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Principles of the Act

The Guardianship and Administration Act 2000 aims to seek a balance between the right of an adult with impaired decision making capacity to maintain an independent role in decision making and their right to adequate and appropriate decision making support.

To achieve this balance, a range of general principles are to be applied by guardians. These include:

  • presumption of capacity: adults are presumed to have the capacity to make their own decisions unless it is established they are unable to.
  • human rights: regardless of decision making capacity, everyone has the same basic rights including the protection of individual liberty and access to services. Decision makers must recognise the importance of encouraging the adult to exercise their rights.
  • individual value: each person is valued as an individual and their human worth and dignity is respected.
  • valued social role: an adult’s right to be a valued member of society is recognised, as is the importance of encouraging and supporting them in the performance of such social roles as home owner, bank customer, investor, shopper, worker and volunteer.
  • participation in community life: decision makers must acknowledge the importance of encouraging the adult to take part in general community activities and of providing the support needed for such participation to occur.
  • encouraging self-reliance: decision makers must recognise the importance of encouraging an adult to be as autonomous and self-reliant as possible - physically, socially, emotionally and intellectually.
  • least restrictive option: anyone performing a function or exercising a power under the Guardianship and Administration Act 2000 must apply the least restrictive option that is consistent with the adult’s proper care and protection. This also means:
    • maximum participation in decision making - the adult has the right to participate, to the best of their ability, in the decisions affecting their life. This involves giving the adult any necessary support and access to information to enable them to participate in such decisions. It also includes seeking and taking into account the adult’s views and wishes, whether they are expressed orally, in writing or through interpreters or other ways of communicating.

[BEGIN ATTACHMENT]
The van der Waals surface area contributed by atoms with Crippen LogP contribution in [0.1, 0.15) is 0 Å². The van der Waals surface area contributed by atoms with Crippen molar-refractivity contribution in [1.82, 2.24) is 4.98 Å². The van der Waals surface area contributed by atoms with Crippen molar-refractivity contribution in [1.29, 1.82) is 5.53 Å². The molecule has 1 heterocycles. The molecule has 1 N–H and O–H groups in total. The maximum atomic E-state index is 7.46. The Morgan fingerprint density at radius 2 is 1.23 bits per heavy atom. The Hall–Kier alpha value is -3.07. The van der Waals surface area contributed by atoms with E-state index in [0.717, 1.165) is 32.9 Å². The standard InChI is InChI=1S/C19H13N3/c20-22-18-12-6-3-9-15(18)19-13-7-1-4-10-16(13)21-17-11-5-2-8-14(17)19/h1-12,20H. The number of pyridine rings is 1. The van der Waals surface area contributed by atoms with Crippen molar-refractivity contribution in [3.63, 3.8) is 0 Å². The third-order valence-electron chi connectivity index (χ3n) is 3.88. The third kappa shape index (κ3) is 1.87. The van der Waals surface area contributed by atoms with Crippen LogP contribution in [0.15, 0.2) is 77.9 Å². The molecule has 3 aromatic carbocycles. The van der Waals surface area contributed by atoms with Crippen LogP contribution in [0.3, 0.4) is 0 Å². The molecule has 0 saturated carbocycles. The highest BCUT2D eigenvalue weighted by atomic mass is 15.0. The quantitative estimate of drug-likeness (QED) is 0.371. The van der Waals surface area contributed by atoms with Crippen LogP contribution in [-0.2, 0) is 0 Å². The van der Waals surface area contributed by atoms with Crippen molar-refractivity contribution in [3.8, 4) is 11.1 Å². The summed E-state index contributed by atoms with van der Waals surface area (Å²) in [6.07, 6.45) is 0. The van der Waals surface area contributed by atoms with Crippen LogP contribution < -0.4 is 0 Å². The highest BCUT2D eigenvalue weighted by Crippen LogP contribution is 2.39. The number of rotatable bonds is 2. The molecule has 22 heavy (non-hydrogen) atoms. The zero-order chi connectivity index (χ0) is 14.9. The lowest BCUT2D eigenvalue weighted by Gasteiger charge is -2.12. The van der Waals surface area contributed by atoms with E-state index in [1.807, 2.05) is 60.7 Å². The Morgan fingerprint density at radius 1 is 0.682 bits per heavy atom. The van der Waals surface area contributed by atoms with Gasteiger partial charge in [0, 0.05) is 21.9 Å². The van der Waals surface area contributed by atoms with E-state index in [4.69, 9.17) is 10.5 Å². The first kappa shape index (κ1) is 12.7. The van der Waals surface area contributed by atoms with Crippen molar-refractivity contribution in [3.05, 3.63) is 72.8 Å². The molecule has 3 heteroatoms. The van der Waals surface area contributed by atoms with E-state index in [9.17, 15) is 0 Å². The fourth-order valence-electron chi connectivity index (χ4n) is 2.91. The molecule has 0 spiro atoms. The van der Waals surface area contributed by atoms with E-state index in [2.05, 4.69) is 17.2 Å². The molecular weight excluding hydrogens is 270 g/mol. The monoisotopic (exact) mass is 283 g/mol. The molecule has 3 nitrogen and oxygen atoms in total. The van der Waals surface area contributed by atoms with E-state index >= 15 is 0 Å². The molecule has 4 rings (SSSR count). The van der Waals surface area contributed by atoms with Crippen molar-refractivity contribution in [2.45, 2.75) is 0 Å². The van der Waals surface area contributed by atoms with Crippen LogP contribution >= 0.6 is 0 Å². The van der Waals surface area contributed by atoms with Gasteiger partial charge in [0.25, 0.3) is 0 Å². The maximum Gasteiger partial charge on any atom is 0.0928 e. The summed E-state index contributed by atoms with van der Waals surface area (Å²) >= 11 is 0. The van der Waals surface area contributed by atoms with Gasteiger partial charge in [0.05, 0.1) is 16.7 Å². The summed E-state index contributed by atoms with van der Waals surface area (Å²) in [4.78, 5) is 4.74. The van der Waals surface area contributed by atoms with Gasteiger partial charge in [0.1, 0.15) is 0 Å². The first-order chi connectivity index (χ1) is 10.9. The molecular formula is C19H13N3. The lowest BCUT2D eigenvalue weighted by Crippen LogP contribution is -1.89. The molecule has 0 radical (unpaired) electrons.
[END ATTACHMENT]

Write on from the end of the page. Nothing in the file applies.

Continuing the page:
• substituted judgment - if it is possible to work out from the adult’s previous actions what their views and wishes would be, then these must be taken into account in any decision made.
  • maintenance of environment and values: decision makers must recognise the importance of maintaining the adult’s cultural and linguistic environment including any religious beliefs and lifestyle choices.
  • appropriate assistance: the assistance given to the adult in a particular situation must meet their current needs and be adapted to their individual characteristics.
  • confidentiality: decision makers must recognise the adult’s right to confidentiality about personal information.

Guardians must also apply the health care principle by making sure that whenever they are called upon to make a decision about health care that:

  • the health care is necessary and appropriate to maintain or promote the adult’s health or well-being, and
  • is in the adult’s best interests and to greatest extent possible, reflects the adult’s views.

Descriptions of QCAT's jurisdiction on this website are general information only. They do not definitively describe the types of applications on which QCAT can make decisions. The relevant legislation determines QCAT's jurisdiction. If you are unsure about your legal rights, you should seek legal advice. Your individual circumstances should guide any actions taken to resolve your dispute.

Last reviewed
9 November 2011
Last updated
27 March 2012

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